According to London's Waddington Custot Gallery, "Living in Paris, [Vieira da Silva] absorbed a variety of influences, from the geometric abstraction of the group Cercle et Carré (Circle and Square, 1929-33) and Joaquín Torres-García, to avant-garde Cubism. Vieira da Silva began to paint rectangular patches of colour to recall the Hispano-Arabic Azulejo tiles, undulating cobbled pavements and tiered architecture of Lisbon". At the same time, she immersed herself in Paris' vibrant art scene, participating, for instance, in lively debates about the relative merits of abstraction and realism at artists' meetings in local cafés.
In the spring of 1931, Vieira da Silva took a trip to Marseilles. She had a view of the old port from her hotel room, and was inspired to make several studies of the old ferry bridge. Back in Paris, she developed these sketches into a painting. It was a decisive moment in her career; the point at which she aligned herself more self-consciously with abstraction. Art historian Lydia Harambourg explains that "This is where her inner journey began, which may be compared to a reverie. Through a visual universe composed of silence and light, she developed a graphic architecture subject to the laws of gravity and to the three dimensions, in which space increased or decreased, and which only emphasised an attraction to emptiness".
In May 1931, Vieira da Silva participated in two major Paris art fairs: the Salon d'Automne and the Salon des Surindépendants. These were followed in 1933 by her first solo exhibition at the Galerie Jeanne Bucher (in Paris) which featured book illustrations and paintings. Bucher became one of her closest friends, and the gallery continued to be her primary dealer throughout her career. Said the gallery, "Few artists have had, in the course of the last century, a destiny as intimately linked to a gallery as that which Vieira da Silva knew with the Jeanne Bucher Jaeger Gallery". Indeed, Bucher played a significant role in promoting da Silva abroad and helped in getting her works into major institutions such as the Museum of Modern Art (MoMA) in New York.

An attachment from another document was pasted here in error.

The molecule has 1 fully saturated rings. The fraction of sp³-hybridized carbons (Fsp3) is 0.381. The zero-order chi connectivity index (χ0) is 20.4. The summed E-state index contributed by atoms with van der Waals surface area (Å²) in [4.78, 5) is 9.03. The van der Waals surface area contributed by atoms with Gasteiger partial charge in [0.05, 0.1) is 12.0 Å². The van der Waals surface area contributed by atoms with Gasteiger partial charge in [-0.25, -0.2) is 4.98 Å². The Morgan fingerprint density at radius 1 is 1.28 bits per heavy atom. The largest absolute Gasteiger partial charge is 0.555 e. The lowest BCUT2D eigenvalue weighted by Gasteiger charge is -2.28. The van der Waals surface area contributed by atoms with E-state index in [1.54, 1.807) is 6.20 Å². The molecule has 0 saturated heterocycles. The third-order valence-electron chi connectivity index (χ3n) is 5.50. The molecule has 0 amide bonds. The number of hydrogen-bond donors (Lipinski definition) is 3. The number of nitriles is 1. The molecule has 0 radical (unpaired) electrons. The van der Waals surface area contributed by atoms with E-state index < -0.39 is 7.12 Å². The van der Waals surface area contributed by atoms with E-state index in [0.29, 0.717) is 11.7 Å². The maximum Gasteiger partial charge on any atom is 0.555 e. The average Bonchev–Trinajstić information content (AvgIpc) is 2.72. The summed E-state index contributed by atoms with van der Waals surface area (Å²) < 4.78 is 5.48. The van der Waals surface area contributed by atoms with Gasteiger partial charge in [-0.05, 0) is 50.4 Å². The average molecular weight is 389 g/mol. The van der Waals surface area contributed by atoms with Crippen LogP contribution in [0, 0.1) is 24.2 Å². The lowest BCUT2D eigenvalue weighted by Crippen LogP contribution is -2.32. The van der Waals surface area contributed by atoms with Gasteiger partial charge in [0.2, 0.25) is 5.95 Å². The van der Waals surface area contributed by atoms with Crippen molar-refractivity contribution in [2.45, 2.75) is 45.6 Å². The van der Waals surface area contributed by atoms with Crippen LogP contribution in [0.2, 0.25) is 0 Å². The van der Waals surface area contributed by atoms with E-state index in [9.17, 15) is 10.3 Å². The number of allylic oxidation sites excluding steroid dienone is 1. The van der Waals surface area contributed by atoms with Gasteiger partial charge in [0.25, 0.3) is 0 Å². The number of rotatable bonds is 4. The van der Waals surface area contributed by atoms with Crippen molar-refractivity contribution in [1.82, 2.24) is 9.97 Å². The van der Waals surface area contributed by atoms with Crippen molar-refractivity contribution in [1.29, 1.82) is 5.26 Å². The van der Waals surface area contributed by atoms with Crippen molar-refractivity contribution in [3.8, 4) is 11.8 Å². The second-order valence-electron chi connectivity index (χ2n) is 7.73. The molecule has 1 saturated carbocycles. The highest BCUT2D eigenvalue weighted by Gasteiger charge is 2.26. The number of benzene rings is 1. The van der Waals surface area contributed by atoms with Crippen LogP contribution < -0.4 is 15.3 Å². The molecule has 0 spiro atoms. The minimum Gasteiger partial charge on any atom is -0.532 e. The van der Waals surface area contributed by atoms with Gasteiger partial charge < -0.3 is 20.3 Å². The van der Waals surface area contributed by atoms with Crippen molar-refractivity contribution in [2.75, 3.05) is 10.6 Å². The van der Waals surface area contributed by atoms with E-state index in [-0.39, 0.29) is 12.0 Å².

When World War II broke out in 1939, Vieira da Silva and Szenes, a Hungarian Jew, decided to leave France. They left their studio in the care of Bucher, who allowed artists in difficult circumstances, like Russian-French painter Nicolas de Staël, to stay there. The couple moved first to Lisbon, where they were (re)married in a religious ceremony at the Church of São Sebastião on November 15, 1939. Soon after, Szenes who had converted from Judaism to Catholicism, was baptized.
After just one year in Lisbon, the couple, still fearing for their safety, decided to leave. Vieira da Silva's Portuguese citizenship had (before Szenes's conversion to Catholicism) been revoked due to her marriage to a Jewish man so the couple took the decision to move to Rio de Janeiro, Brazil, (traveling there on documents issued by the League of Nations). They would live there in exile for the next seven years. Though they struggled financially, the couple managed to scrape a living through sales of their art. They received some portrait commissions, and Vieira da Silva began painting vases, plates, tiles, and other utilitarian objects. They befriended several artists and intellectuals, such as Brazilian writers Murilo Mendes and Cecília Meireles.